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r or not I have been faithful to those placed over me. For so much of service as was under General McClellan, and particularly with reference to the events which immediately preceded the embarkation s, &c., so far as may be necessary, which led to that campaign, I wish the testimony of Major General McClellan; Governor Denison, of Ohio. Brigadier-General Wadsworth, and Colonel Key, aide-de-campt, so far as my means and instructions permitted operate so as to aid or endeavor to aid Maj.-General McClellan in his campaign on the peninsula whether or not I was active, zealous and efficient in te last moment I left Fredericksburg for the valley of the Shenandoah to avoid coming under General McClellan's command; whether or not, when the campaign was considered as ended, I endeavored to go tce between myself and his Excellency the President, and the Honorable Secretary of War, Major-General McClellan and others, and the testimony of those mentioned in the margin. I wish inquiry made as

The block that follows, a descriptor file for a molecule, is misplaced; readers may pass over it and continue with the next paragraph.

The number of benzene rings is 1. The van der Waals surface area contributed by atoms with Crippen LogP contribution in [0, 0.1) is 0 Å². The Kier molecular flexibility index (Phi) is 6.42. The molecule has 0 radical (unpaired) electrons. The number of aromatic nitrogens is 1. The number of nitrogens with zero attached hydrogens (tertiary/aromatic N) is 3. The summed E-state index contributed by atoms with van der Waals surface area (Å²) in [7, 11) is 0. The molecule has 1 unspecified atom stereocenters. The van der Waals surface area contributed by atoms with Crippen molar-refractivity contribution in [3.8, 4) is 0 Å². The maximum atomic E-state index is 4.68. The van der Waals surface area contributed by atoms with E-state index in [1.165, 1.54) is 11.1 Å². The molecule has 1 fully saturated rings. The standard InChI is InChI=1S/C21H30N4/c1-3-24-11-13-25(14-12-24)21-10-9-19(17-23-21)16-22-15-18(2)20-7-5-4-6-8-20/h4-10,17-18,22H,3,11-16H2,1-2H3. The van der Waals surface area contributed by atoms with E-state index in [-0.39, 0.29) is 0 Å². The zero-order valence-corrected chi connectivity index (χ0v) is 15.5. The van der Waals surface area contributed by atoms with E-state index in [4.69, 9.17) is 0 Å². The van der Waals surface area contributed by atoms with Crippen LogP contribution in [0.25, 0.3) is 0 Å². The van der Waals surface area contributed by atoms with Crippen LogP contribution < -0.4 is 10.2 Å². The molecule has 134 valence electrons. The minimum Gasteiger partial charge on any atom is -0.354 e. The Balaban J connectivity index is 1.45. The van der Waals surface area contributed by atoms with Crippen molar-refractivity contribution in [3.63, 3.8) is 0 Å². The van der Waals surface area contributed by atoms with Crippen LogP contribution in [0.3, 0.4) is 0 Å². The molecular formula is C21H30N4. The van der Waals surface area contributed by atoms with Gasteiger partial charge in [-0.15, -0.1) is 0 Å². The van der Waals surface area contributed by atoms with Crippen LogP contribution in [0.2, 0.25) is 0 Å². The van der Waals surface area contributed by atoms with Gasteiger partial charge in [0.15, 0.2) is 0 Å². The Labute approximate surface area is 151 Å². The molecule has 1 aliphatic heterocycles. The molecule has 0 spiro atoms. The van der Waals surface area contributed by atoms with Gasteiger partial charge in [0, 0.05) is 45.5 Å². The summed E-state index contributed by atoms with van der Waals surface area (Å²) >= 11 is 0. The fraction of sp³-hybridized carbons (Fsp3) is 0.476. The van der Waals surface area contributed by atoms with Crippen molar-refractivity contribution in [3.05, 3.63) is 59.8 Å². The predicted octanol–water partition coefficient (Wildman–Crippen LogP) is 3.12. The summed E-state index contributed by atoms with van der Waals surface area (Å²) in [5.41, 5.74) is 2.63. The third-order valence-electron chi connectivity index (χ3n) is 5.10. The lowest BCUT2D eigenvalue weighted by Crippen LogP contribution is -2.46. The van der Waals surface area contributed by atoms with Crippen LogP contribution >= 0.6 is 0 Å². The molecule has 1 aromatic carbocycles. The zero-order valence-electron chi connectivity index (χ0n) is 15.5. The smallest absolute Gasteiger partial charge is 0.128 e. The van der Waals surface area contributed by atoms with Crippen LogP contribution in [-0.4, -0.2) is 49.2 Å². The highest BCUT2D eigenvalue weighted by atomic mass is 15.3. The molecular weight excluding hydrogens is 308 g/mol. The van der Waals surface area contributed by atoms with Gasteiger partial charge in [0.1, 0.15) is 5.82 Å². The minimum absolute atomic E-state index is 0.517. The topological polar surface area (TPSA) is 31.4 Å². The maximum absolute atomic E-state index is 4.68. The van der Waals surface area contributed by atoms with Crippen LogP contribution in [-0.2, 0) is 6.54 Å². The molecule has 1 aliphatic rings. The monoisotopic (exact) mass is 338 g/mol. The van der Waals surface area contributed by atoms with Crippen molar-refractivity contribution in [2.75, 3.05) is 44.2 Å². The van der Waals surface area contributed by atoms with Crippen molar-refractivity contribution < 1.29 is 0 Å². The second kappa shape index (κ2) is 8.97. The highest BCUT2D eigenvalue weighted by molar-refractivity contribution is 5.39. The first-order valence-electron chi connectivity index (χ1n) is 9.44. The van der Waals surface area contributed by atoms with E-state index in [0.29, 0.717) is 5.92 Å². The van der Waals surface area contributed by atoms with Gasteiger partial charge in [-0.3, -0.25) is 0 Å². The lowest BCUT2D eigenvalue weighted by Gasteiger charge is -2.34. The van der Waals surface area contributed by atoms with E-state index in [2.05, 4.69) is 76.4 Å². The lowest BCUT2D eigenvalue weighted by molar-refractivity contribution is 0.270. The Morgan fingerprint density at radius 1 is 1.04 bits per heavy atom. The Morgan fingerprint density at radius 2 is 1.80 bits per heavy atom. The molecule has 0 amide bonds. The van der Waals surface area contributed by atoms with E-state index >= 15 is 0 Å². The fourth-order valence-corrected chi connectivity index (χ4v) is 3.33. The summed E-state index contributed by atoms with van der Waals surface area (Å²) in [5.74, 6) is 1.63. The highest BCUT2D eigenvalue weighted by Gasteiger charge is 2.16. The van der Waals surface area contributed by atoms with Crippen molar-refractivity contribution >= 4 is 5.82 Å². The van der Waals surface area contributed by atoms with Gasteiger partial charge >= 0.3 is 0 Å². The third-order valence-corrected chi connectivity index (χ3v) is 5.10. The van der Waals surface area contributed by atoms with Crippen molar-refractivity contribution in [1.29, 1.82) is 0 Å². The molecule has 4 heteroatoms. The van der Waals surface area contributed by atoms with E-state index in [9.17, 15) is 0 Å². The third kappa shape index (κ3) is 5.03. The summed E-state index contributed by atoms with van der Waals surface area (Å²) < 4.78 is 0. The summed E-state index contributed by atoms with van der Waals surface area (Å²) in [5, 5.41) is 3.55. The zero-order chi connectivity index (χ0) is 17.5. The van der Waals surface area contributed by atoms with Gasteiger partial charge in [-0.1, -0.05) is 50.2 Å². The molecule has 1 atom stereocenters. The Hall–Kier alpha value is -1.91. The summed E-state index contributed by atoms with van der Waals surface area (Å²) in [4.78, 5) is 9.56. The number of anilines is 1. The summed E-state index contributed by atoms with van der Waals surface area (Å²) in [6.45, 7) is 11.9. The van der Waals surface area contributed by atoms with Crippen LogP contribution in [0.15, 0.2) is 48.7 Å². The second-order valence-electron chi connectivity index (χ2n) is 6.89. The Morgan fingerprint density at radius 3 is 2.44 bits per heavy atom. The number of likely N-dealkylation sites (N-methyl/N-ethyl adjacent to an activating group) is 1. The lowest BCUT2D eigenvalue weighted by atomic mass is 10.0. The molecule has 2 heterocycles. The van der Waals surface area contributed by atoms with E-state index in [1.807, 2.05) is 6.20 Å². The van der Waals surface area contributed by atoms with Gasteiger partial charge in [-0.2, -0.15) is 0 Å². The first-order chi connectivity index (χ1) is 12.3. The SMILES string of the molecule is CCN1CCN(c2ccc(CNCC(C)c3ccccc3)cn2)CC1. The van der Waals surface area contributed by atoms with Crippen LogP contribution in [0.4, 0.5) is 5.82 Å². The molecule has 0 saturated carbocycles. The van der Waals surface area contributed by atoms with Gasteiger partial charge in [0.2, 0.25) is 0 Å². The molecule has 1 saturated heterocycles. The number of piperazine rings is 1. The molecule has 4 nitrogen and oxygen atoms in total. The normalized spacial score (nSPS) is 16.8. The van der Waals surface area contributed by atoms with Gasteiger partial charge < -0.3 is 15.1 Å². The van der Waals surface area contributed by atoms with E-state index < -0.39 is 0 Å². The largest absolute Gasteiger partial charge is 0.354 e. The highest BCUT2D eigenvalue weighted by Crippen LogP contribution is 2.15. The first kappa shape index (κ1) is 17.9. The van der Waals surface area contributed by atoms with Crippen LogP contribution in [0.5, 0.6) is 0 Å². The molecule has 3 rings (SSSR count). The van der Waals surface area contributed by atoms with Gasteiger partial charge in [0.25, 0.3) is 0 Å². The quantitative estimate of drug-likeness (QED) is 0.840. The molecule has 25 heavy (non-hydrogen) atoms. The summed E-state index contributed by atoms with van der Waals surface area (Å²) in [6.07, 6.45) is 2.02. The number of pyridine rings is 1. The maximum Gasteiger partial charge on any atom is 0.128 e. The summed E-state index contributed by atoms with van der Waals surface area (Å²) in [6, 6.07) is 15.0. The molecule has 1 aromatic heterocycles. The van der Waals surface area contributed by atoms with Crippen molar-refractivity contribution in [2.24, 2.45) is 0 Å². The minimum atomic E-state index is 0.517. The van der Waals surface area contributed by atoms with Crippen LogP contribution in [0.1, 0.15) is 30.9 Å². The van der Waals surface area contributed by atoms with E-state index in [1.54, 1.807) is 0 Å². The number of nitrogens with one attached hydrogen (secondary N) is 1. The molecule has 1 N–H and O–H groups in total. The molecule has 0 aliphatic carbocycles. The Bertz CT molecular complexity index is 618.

Burnside — his Antecedents, &c. The Richmond correspondent of the Grenada Appeal gives the following account of McClellan's successor: Gen Ambrose Everett Burnside who supplants the "Young Napoleon," is one of the most courteous and well-behaving officers of the Yankee army. He was born in Indiana, and entered the Military Academy of West Point from that State in the year 1843, in the same class with Ambrose P. Hill and Henry Heth, who are now Generals in the Confederate service. ted to examine it, and for which he expected a great contract from the Secretary of War. In this he was disappointed. Gen. Floyd, who was then at the head of the War Department of the United States, awarded the contract to other parties. McClellan was at the time, as he now is, President of the Illinois Central Railway, enjoying a fat salary and wielding a considerable patronage, and he offered Burnside a clerkship with a salary of two thousand dollars a year, which was accepted. The tw